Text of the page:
At the next level, ticket sellers require the ability to review and analyze the data generated by the purchase transactions. You likely want to review sales performance for each event and be able to slice the data many different ways such as cash versus credit card sales, amount of discounts, sales per price category. Features required at this level include the ability view event-specific or total sales and the ability to extract all transaction information into excel to analyze it however you wish.
At the top level is the goal to grow. This level includes the ability to drive sales for specific events, to expand your customer list and your relationship with your customers and to cultivate your overall reputation in the community. Features required in a ticketing system at this level include “ownership” of the customer data. The system must allow you to export your customer data, and the system vendor must agree that that data is yours and yours alone.
At this level, system attributes such as ease of use, cosmetics that are consistent with your branding are important. Of course, the ability to leverage social networks such as Facebook and Twitter is also critical. The system should give patrons the ability to “Like” or share your events or your Facebook page, or communicate the event to friends. These features will not only drive sales but build your brand and reputation.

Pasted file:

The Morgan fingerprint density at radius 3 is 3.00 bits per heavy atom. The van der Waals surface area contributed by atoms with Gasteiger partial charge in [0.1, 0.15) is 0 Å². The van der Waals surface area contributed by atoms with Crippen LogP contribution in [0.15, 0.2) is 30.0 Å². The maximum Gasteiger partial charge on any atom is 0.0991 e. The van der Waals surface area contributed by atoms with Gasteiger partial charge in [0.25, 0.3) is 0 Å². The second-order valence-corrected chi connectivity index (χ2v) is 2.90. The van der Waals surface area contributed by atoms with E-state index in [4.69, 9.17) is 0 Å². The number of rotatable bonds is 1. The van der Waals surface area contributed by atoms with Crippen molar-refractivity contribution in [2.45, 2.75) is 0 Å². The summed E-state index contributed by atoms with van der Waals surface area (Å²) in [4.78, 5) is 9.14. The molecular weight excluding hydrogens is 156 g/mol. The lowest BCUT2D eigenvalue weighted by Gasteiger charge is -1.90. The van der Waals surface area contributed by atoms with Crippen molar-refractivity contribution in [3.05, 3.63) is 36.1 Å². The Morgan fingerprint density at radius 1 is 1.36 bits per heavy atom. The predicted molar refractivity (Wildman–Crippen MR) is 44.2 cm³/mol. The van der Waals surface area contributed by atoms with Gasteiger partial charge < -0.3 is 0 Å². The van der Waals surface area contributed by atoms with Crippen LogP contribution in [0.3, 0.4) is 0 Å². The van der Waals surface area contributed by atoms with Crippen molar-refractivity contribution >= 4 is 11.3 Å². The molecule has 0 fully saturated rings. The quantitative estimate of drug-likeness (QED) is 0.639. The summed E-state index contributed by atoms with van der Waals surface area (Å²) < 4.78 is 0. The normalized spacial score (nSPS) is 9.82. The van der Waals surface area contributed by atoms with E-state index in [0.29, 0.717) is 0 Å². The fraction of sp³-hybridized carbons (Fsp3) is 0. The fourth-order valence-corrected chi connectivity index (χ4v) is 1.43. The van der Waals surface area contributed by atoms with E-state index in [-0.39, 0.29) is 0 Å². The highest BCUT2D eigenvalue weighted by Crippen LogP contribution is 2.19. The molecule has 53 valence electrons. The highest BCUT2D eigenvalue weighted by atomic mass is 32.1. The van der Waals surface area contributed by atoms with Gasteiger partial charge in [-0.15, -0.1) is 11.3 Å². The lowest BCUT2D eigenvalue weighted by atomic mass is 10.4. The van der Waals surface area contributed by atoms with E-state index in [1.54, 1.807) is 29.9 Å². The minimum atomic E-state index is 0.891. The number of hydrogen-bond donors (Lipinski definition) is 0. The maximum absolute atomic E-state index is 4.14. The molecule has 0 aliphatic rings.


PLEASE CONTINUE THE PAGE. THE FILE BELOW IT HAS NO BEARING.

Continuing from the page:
Balancing the Tradeoffs
So, it is critical to consider your customers needs in selecting a system. Their needs are indeed your needs. What about situations where their needs and your needs are not aligned? For example, you may want to collect as much information from a customer as possible during checkout in order to grow and analyze your customer list. The buyers, however, want to provide as little information as possible in order to speed purchase process. Similarly, you may want to have the system assign seats in order to dress house in the manner you desire, whereas buyers love being able to choose their own seats.
In these situations, look for ways to serve the needs of both parties. For example, perhaps make the information collection fields optional. Or block the seats that you prefer not to sell first. In some cases there is no easy answer, and you’ll just have to decide whose need trumps the other’s. The point is, though, to ensure consideration is made of your customers’ needs.
When selecting a system, in addition to tradeoffs between buyers’ and sellers’ needs, you may also discover tradeoffs among the levels of requirements themselves. And, tradeoffs may have to be assessed on the price versus feature question. For example, if your organization is cost conscious and are really just looking for a great transaction system, there is no need in overpaying to get features at the “Grow” level. On the other hand, if all three levels are critical, you would not want to penny-pinch and miss out on features you require.
For any system that will be touched by your customers, it is critical to assess their system needs in addition to your own and to consciously assess tradeoffs to make the best software selection.
Looking for Ticketing software? Check out Capterra's list of the best Ticketing software solutions.